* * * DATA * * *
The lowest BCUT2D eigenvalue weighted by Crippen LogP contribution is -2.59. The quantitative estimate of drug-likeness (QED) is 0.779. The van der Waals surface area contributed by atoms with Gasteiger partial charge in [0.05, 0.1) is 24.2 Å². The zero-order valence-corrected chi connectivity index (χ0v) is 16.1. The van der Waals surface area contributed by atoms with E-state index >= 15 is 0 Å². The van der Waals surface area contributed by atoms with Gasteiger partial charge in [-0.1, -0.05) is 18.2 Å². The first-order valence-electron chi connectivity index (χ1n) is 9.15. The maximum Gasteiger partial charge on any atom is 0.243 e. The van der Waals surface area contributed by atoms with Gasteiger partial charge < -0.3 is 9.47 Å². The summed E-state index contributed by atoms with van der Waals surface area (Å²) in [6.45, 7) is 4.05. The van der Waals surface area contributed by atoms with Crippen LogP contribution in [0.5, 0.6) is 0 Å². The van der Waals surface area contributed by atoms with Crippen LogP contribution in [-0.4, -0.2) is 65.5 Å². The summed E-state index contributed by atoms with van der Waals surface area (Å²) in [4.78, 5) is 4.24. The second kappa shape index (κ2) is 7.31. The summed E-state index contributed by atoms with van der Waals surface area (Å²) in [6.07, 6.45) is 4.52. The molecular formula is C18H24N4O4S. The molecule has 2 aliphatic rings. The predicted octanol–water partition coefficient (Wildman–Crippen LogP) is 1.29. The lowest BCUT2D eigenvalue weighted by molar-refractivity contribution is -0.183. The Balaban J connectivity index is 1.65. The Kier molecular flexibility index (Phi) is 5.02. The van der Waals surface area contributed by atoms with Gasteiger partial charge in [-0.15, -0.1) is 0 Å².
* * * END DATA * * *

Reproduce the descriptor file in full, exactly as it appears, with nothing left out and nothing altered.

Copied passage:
The lowest BCUT2D eigenvalue weighted by Crippen LogP contribution is -2.59. The quantitative estimate of drug-likeness (QED) is 0.779. The van der Waals surface area contributed by atoms with Gasteiger partial charge in [0.05, 0.1) is 24.2 Å². The zero-order valence-corrected chi connectivity index (χ0v) is 16.1. The van der Waals surface area contributed by atoms with E-state index >= 15 is 0 Å². The van der Waals surface area contributed by atoms with Gasteiger partial charge in [-0.1, -0.05) is 18.2 Å². The first-order valence-electron chi connectivity index (χ1n) is 9.15. The maximum Gasteiger partial charge on any atom is 0.243 e. The van der Waals surface area contributed by atoms with Gasteiger partial charge < -0.3 is 9.47 Å². The summed E-state index contributed by atoms with van der Waals surface area (Å²) in [6.45, 7) is 4.05. The van der Waals surface area contributed by atoms with Crippen LogP contribution in [0.5, 0.6) is 0 Å². The van der Waals surface area contributed by atoms with Crippen LogP contribution in [-0.4, -0.2) is 65.5 Å². The summed E-state index contributed by atoms with van der Waals surface area (Å²) in [4.78, 5) is 4.24. The second kappa shape index (κ2) is 7.31. The summed E-state index contributed by atoms with van der Waals surface area (Å²) in [6.07, 6.45) is 4.52. The molecular formula is C18H24N4O4S. The molecule has 2 aliphatic rings. The predicted octanol–water partition coefficient (Wildman–Crippen LogP) is 1.29. The lowest BCUT2D eigenvalue weighted by molar-refractivity contribution is -0.183. The Balaban J connectivity index is 1.65. The Kier molecular flexibility index (Phi) is 5.02. The van der Waals surface area contributed by atoms with Gasteiger partial charge in [-0.15, -0.1) is 0 Å².